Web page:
It is quite a while since our time machine last visited Moruya. It is now 1886 and time for our next visit. There is now a bridge, which opened in 1876. It’s built of wood and now, 10 years later, it is rather shaky.
Locals tell us there was quite a celebration when Moruya got its first bridge. There was an opening ceremony, regatta on the river, athletics sports day and grand ball at night.
The Parramatta Brigade Band played and there was a procession of school children and adults marching along to the bugle band. All the shops were closed and the bridge was decorated with arches, flags and streamers.
Mrs Clarke, wife of the local Member of Parliament, broke a bottle of champagne over the handrail. Hotel hosts, Harkus, Staunton, Mears and Coman supplied liquid refreshments before the banquet at the Adelaide Hotel.
The Criterion Hotel has been newly rebuilt by Mr Harkus and opened just this year. We have heard other travellers loudly praising the excellent accommodation which it affords so decide to stay here. It is erected on the same spot as the old building on a two-acre block at the north end of the Moruya Bridge.
It has a frontage with the bar to the main road and balconies, each more than 100 feet in length. We stand on the top balcony and admire the view over the beautiful Moruya River.
As sunset approaches the view up the river towards the mountains is spectacular. There are more than 400 feet of verandahs and balconies and the building contains more than 40 rooms, all of which are large and lofty with 12-foot high ceilings.
The back balcony contains a tank capable of holding 6000 gallons of water. We are amazed at the size of the kitchen where the conveniences for cooking are excellent. The bar is fitted up equal to any we have seen in Sydney. The wines and spirits are of the finest quality. The cheerful nature of the landlady and her daughters make our stay a particularly pleasant one.
Next day we cross the bridge into Vulcan Street where we find the Bank of New South Wales with residence, built about three years ago with granite from the Louttit quarry on the south bank of the river. (Building still there but now a café and dress shop.)
Previously the Bank of NSW had operated in leased premises. We are told the new building was designed by Benjamin Backhouse of Backhouse and Lough and the contractor was Mr Kershaw. The cost was £2500. It is an attractive building with picket fence and gardens.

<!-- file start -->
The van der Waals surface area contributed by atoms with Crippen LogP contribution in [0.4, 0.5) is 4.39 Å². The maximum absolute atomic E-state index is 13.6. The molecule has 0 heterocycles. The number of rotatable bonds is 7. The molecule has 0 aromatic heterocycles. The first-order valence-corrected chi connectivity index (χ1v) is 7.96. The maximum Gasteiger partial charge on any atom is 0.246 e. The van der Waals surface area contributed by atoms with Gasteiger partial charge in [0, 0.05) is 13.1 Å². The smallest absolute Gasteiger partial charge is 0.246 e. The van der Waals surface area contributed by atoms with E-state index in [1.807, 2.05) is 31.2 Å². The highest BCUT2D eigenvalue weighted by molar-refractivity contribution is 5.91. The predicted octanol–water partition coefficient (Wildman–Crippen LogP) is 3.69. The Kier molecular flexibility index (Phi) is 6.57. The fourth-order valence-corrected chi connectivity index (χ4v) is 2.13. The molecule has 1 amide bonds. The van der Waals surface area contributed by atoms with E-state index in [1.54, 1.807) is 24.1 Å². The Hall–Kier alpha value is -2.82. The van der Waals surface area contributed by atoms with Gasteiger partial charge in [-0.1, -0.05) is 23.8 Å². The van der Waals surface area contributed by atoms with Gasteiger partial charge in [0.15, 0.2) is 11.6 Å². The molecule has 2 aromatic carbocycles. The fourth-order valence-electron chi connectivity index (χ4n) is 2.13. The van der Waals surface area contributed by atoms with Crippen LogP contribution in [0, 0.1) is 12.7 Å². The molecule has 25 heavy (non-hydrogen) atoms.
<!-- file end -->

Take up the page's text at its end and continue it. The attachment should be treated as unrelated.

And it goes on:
The new Court House, on the corner of Vulcan and Page Streets, has been completed. By 1865 the old courthouse had become very dilapidated. Some repairs were done but by 1879 with the expansion of the gold diggings it was recognised that extra measures were needed. The building was designed by the Colonial Architect, James Barnet. It was to be completed in eight months but took a while longer as the old building had to be demolished before work could commence. It is indeed a fine addition to the main street.
A public hall has been built in Page Street between the Wesleyan Church and the Church of England. It is called the Mechanics Institute and is an unusual building designed by local architect Reginald Barlow who was inspired by 13th century Gothic architecture.
A public hall has been built in Page Street between the Wesleyan Church and the Church of England. It is called the Mechanics Institute. It is an unusual building designed by local architect Reginald Barlow, who was apparently inspired by 13th century Gothic Architecture.
It is made of common brick with a shingle roof which is steeply pitched with a jerkin head form at front under which is a massive brick arch.
We were speaking to the Reverend Spencer who tells us he hopes to soon replace the little wooden Church of England church-cum-school house with a better building. The Catholic Church has a nunnery in the course of construction.
Locals are ashamed of their decrepit post office but there are plans for a new one. We visit some of the good stores which can be found in Vulcan and Queen Streets, including Emmotts.
We purchase a copy of the Moruya Examiner which is reporting on matters of local interest.
We wonder if our visit will make the next edition.
The I.S.N. Co. now has a wharf and storage building just below the southern end of the bridge. However, the sandbar is still causing problems at the entrance to the river and only the smallest steamer can come up the river and then only at high tide. Some 45,0000 pounds has been spent depositing granite to form a breakwater but it has not achieved much.
There is a feeling of sadness in the town. One of its first settlers, Mrs Hawdon has just died. Her husband John predeceased her about five years ago.
Time to return to our time machine.